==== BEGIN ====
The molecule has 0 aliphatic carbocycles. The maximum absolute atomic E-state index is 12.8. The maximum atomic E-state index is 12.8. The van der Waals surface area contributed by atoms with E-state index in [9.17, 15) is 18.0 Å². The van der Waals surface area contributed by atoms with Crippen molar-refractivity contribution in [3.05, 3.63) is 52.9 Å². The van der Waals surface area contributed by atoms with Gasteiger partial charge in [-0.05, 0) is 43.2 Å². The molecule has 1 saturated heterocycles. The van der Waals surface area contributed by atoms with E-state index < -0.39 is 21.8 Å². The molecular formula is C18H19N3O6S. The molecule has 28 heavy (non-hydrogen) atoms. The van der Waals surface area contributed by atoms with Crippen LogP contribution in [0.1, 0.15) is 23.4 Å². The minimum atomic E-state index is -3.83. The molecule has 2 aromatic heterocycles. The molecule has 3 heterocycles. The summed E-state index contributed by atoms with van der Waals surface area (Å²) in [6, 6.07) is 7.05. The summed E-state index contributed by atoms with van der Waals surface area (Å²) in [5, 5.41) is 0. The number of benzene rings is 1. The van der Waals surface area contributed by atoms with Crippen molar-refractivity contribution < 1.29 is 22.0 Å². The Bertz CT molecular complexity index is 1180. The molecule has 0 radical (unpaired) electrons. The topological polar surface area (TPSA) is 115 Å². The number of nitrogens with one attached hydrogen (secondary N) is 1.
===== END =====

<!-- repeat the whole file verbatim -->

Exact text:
The molecule has 0 aliphatic carbocycles. The maximum absolute atomic E-state index is 12.8. The maximum atomic E-state index is 12.8. The van der Waals surface area contributed by atoms with E-state index in [9.17, 15) is 18.0 Å². The van der Waals surface area contributed by atoms with Crippen molar-refractivity contribution in [3.05, 3.63) is 52.9 Å². The van der Waals surface area contributed by atoms with Gasteiger partial charge in [-0.05, 0) is 43.2 Å². The molecule has 1 saturated heterocycles. The van der Waals surface area contributed by atoms with E-state index < -0.39 is 21.8 Å². The molecular formula is C18H19N3O6S. The molecule has 28 heavy (non-hydrogen) atoms. The van der Waals surface area contributed by atoms with Crippen LogP contribution in [0.1, 0.15) is 23.4 Å². The minimum atomic E-state index is -3.83. The molecule has 2 aromatic heterocycles. The molecule has 3 heterocycles. The summed E-state index contributed by atoms with van der Waals surface area (Å²) in [6, 6.07) is 7.05. The summed E-state index contributed by atoms with van der Waals surface area (Å²) in [5, 5.41) is 0. The number of benzene rings is 1. The van der Waals surface area contributed by atoms with Crippen molar-refractivity contribution < 1.29 is 22.0 Å². The Bertz CT molecular complexity index is 1180. The molecule has 0 radical (unpaired) electrons. The topological polar surface area (TPSA) is 115 Å². The number of nitrogens with one attached hydrogen (secondary N) is 1.